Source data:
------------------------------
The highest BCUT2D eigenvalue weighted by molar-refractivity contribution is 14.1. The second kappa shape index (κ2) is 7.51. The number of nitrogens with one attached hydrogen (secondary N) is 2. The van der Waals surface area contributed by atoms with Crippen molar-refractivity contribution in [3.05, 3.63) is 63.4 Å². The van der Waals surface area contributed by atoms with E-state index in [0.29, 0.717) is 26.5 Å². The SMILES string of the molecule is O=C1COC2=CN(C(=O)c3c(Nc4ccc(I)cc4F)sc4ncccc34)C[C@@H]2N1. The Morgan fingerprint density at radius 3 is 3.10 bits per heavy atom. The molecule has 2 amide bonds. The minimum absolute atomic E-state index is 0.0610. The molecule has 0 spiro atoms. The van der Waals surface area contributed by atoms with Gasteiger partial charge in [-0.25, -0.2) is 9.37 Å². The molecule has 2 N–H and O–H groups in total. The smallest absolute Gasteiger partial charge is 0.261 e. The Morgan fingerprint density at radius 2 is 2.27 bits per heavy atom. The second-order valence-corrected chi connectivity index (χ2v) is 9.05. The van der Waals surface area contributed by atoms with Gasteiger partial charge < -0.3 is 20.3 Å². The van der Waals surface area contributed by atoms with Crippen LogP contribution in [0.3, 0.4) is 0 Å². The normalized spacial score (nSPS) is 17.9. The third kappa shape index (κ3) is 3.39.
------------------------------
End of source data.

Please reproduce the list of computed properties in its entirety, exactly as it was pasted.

The highest BCUT2D eigenvalue weighted by molar-refractivity contribution is 14.1. The second kappa shape index (κ2) is 7.51. The number of nitrogens with one attached hydrogen (secondary N) is 2. The van der Waals surface area contributed by atoms with Crippen molar-refractivity contribution in [3.05, 3.63) is 63.4 Å². The van der Waals surface area contributed by atoms with E-state index in [0.29, 0.717) is 26.5 Å². The SMILES string of the molecule is O=C1COC2=CN(C(=O)c3c(Nc4ccc(I)cc4F)sc4ncccc34)C[C@@H]2N1. The Morgan fingerprint density at radius 3 is 3.10 bits per heavy atom. The molecule has 2 amide bonds. The minimum absolute atomic E-state index is 0.0610. The molecule has 0 spiro atoms. The van der Waals surface area contributed by atoms with Gasteiger partial charge in [-0.25, -0.2) is 9.37 Å². The molecule has 2 N–H and O–H groups in total. The smallest absolute Gasteiger partial charge is 0.261 e. The Morgan fingerprint density at radius 2 is 2.27 bits per heavy atom. The second-order valence-corrected chi connectivity index (χ2v) is 9.05. The van der Waals surface area contributed by atoms with Gasteiger partial charge < -0.3 is 20.3 Å². The van der Waals surface area contributed by atoms with Crippen LogP contribution in [0.3, 0.4) is 0 Å². The normalized spacial score (nSPS) is 17.9. The third kappa shape index (κ3) is 3.39.